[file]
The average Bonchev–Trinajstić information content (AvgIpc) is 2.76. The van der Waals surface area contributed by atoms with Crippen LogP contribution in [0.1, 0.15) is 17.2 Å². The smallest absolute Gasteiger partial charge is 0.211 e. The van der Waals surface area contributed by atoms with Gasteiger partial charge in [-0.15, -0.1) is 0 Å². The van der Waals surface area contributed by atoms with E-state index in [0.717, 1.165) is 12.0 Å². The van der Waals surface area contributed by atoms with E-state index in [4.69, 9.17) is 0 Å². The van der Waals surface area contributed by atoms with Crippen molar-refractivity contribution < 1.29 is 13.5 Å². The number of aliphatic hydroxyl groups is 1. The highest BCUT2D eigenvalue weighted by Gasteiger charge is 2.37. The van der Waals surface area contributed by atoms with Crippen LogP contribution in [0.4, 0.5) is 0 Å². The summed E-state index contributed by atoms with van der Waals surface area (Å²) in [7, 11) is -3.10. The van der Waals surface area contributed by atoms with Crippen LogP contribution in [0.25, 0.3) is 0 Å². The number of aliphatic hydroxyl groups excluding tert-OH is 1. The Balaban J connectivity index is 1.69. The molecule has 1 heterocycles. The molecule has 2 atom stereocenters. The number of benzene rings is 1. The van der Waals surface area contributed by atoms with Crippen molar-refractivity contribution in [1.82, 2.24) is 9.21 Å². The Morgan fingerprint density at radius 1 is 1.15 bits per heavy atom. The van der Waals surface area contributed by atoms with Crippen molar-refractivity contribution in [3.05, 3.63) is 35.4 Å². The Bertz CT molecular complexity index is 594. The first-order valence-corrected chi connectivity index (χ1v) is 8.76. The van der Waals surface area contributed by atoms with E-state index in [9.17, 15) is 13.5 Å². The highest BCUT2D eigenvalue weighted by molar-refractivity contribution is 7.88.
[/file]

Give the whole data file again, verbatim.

The average Bonchev–Trinajstić information content (AvgIpc) is 2.76. The van der Waals surface area contributed by atoms with Crippen LogP contribution in [0.1, 0.15) is 17.2 Å². The smallest absolute Gasteiger partial charge is 0.211 e. The van der Waals surface area contributed by atoms with Gasteiger partial charge in [-0.15, -0.1) is 0 Å². The van der Waals surface area contributed by atoms with E-state index in [0.717, 1.165) is 12.0 Å². The van der Waals surface area contributed by atoms with E-state index in [4.69, 9.17) is 0 Å². The van der Waals surface area contributed by atoms with Crippen molar-refractivity contribution < 1.29 is 13.5 Å². The number of aliphatic hydroxyl groups is 1. The highest BCUT2D eigenvalue weighted by Gasteiger charge is 2.37. The van der Waals surface area contributed by atoms with Crippen LogP contribution in [0.4, 0.5) is 0 Å². The summed E-state index contributed by atoms with van der Waals surface area (Å²) in [7, 11) is -3.10. The van der Waals surface area contributed by atoms with Crippen LogP contribution in [0.25, 0.3) is 0 Å². The number of aliphatic hydroxyl groups excluding tert-OH is 1. The Balaban J connectivity index is 1.69. The molecule has 1 heterocycles. The molecule has 2 atom stereocenters. The number of benzene rings is 1. The van der Waals surface area contributed by atoms with Crippen molar-refractivity contribution in [1.82, 2.24) is 9.21 Å². The Morgan fingerprint density at radius 1 is 1.15 bits per heavy atom. The van der Waals surface area contributed by atoms with Crippen molar-refractivity contribution in [3.05, 3.63) is 35.4 Å². The Bertz CT molecular complexity index is 594. The first-order valence-corrected chi connectivity index (χ1v) is 8.76. The van der Waals surface area contributed by atoms with E-state index in [9.17, 15) is 13.5 Å². The highest BCUT2D eigenvalue weighted by molar-refractivity contribution is 7.88.